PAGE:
Q: What inspired you to write about the relationship between humans and animals?
A: Strangely the idea of exploring our weird behaviour towards animals didn't occur to me until I had been writing the book for well over a year. I just plucked the zoo setting out of the air, I thought - an old flame of mine once worked at the zoo as a sandwich hand and I thought it could have some good comic potential. But then later, after I'd had a break from the novel, the animal stuff began to emerge as a much more important strand. I saw that actually I had quite a few animals scattered through my draft, but that I hadn't explored what they meant - to Stephen, or to me. I live in an inner urban area - and this stuff about animals is pretty visible where I live. There seems to be a gross denial of the creatures' actual animality, a sort of desperation to humanise them, that I find depressing and a bit sad. As well, though, the zoo setting particularly allowed me to explore some ideas about captivity and freedom where humans are concerned. I might have exaggerated for comic value here or there, and I certainly entirely invented the goings-on at Stephen's particular zoo. But in terms of our culture's behaviour with animals I don't think the stretch from reality is very long at all.
Q: The book is full of clever, astute and witty observations about human nature and the way we interact with others. How do you collect these observations? Is it a conscious process?
A: When I'm in the middle of writing a novel everything I see in the street seems to be related to the book, and with this book that was especially the case. I keep a notebook and am always, like most writers I guess, just jotting down things I see - mannerisms, things that strike me as funny or useful, moments between people that point to a deeper idea and so on. Then it's a matter of being selective and crafting them, giving them a purpose in the narrative. As you're writing, you find moments where you think, 'Aha. There's the spot for that ...'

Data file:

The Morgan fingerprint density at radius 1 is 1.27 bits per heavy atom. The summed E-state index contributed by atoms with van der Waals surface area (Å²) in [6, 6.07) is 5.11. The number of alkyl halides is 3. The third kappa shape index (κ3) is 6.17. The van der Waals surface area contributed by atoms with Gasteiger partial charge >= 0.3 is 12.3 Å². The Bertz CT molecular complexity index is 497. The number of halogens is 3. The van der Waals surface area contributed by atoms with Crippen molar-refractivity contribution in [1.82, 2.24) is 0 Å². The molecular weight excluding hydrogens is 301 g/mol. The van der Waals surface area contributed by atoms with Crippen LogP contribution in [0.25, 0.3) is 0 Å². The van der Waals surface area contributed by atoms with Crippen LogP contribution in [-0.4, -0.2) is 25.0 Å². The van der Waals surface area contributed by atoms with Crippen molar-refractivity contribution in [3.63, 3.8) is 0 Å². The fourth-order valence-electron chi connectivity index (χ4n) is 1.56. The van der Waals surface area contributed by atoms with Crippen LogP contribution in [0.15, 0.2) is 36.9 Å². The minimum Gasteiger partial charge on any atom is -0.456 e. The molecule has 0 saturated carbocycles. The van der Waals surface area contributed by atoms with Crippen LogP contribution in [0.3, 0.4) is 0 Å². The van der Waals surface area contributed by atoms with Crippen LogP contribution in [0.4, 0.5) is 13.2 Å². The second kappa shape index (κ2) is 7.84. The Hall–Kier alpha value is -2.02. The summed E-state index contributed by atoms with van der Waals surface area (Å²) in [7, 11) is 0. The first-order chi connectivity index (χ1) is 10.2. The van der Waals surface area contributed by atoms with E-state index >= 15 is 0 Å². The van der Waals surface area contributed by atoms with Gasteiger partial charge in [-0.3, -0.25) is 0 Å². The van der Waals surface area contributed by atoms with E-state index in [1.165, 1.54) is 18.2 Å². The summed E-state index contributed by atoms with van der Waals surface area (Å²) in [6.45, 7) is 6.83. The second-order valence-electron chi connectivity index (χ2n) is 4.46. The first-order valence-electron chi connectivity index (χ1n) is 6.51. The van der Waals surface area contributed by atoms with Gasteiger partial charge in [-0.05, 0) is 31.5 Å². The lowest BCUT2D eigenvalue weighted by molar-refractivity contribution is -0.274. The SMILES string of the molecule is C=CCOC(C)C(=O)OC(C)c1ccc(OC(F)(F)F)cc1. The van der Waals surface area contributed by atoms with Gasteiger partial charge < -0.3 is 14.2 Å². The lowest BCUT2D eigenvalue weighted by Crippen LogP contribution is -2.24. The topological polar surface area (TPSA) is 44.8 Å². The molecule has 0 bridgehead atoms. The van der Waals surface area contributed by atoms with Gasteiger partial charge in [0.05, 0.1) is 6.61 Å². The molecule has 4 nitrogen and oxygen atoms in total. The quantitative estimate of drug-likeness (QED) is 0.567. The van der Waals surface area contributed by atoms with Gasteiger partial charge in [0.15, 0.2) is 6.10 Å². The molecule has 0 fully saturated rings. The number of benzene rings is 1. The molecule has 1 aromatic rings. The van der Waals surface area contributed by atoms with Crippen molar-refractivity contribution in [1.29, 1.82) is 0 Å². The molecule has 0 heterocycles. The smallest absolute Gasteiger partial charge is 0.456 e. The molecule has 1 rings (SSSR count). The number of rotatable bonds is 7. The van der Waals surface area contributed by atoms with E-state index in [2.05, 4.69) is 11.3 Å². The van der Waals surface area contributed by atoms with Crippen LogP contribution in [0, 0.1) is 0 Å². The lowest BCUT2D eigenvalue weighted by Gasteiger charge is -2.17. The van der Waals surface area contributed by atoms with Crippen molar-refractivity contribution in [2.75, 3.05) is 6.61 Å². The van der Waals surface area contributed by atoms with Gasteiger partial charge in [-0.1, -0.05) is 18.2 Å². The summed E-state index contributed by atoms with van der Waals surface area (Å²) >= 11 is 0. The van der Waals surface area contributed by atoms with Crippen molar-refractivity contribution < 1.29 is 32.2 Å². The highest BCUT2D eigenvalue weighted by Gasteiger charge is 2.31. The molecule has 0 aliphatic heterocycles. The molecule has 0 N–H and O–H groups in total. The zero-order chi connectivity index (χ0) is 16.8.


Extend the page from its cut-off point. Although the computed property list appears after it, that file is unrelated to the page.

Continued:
Urban life is so absurd much of the time. I had a lot of fun collecting for this book, occasionally giving them a tiny bit of exaggeration, but a great deal of the negotiating of an ordinary urban day is drawn directly from life. There is just so much nonsense around us, often involving the spending of money, that's so easy to get sucked into - I wanted to prick the balloon of its pomposity and absurdity.
Q: Where and how do you write? Is there anything special you need to get into the writing zone?
A: Where: In a studio separate from my house - it's a room above a shed. How: Bum on chair, internet turned off, 1000 words a day or bust. There is no way for me to get into the zone except write my way in. I never want to start a day's work - inspiration only comes if I'm already working.
Q: What's on your summer reading list?
A: The pile of to-reads I can't wait to get to includes Gillian Mears' Foal's Bread; Elizabeth McCracken's Niagara Falls All Over Again; and I've just begun re-reading Carson McCullers' The Ballad of the Sad Café with great joy. Oh, and some books on veggie gardening in small spaces.
- HERALD ONLINE